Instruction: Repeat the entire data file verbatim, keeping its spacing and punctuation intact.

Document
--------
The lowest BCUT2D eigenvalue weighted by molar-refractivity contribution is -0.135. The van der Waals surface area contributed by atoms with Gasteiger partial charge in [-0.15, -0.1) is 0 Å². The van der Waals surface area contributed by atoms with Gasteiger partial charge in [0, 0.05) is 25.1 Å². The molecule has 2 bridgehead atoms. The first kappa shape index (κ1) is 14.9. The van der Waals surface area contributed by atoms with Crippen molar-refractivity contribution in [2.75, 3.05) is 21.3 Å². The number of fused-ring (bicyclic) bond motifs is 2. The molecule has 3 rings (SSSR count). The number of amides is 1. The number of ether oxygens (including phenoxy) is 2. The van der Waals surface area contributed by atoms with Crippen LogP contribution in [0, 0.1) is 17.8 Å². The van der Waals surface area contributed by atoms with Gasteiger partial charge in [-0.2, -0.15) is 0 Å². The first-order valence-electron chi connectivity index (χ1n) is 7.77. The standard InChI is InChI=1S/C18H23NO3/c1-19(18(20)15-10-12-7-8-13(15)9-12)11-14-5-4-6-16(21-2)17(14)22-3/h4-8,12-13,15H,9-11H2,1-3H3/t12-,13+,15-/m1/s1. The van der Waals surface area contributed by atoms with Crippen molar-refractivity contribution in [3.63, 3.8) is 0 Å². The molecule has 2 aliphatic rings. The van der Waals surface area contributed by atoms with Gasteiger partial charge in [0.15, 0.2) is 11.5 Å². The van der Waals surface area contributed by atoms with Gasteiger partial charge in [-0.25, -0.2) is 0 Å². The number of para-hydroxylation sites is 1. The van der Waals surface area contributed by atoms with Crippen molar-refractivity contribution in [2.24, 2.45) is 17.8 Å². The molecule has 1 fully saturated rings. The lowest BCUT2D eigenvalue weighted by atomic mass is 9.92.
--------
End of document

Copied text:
The lowest BCUT2D eigenvalue weighted by molar-refractivity contribution is -0.135. The van der Waals surface area contributed by atoms with Gasteiger partial charge in [-0.15, -0.1) is 0 Å². The van der Waals surface area contributed by atoms with Gasteiger partial charge in [0, 0.05) is 25.1 Å². The molecule has 2 bridgehead atoms. The first kappa shape index (κ1) is 14.9. The van der Waals surface area contributed by atoms with Crippen molar-refractivity contribution in [2.75, 3.05) is 21.3 Å². The number of fused-ring (bicyclic) bond motifs is 2. The molecule has 3 rings (SSSR count). The number of amides is 1. The number of ether oxygens (including phenoxy) is 2. The van der Waals surface area contributed by atoms with Crippen LogP contribution in [0, 0.1) is 17.8 Å². The van der Waals surface area contributed by atoms with Gasteiger partial charge in [-0.2, -0.15) is 0 Å². The first-order valence-electron chi connectivity index (χ1n) is 7.77. The standard InChI is InChI=1S/C18H23NO3/c1-19(18(20)15-10-12-7-8-13(15)9-12)11-14-5-4-6-16(21-2)17(14)22-3/h4-8,12-13,15H,9-11H2,1-3H3/t12-,13+,15-/m1/s1. The van der Waals surface area contributed by atoms with Crippen molar-refractivity contribution in [3.63, 3.8) is 0 Å². The molecule has 2 aliphatic rings. The van der Waals surface area contributed by atoms with Gasteiger partial charge in [0.15, 0.2) is 11.5 Å². The van der Waals surface area contributed by atoms with Gasteiger partial charge in [-0.25, -0.2) is 0 Å². The number of para-hydroxylation sites is 1. The van der Waals surface area contributed by atoms with Crippen molar-refractivity contribution in [2.24, 2.45) is 17.8 Å². The molecule has 1 fully saturated rings. The lowest BCUT2D eigenvalue weighted by atomic mass is 9.92.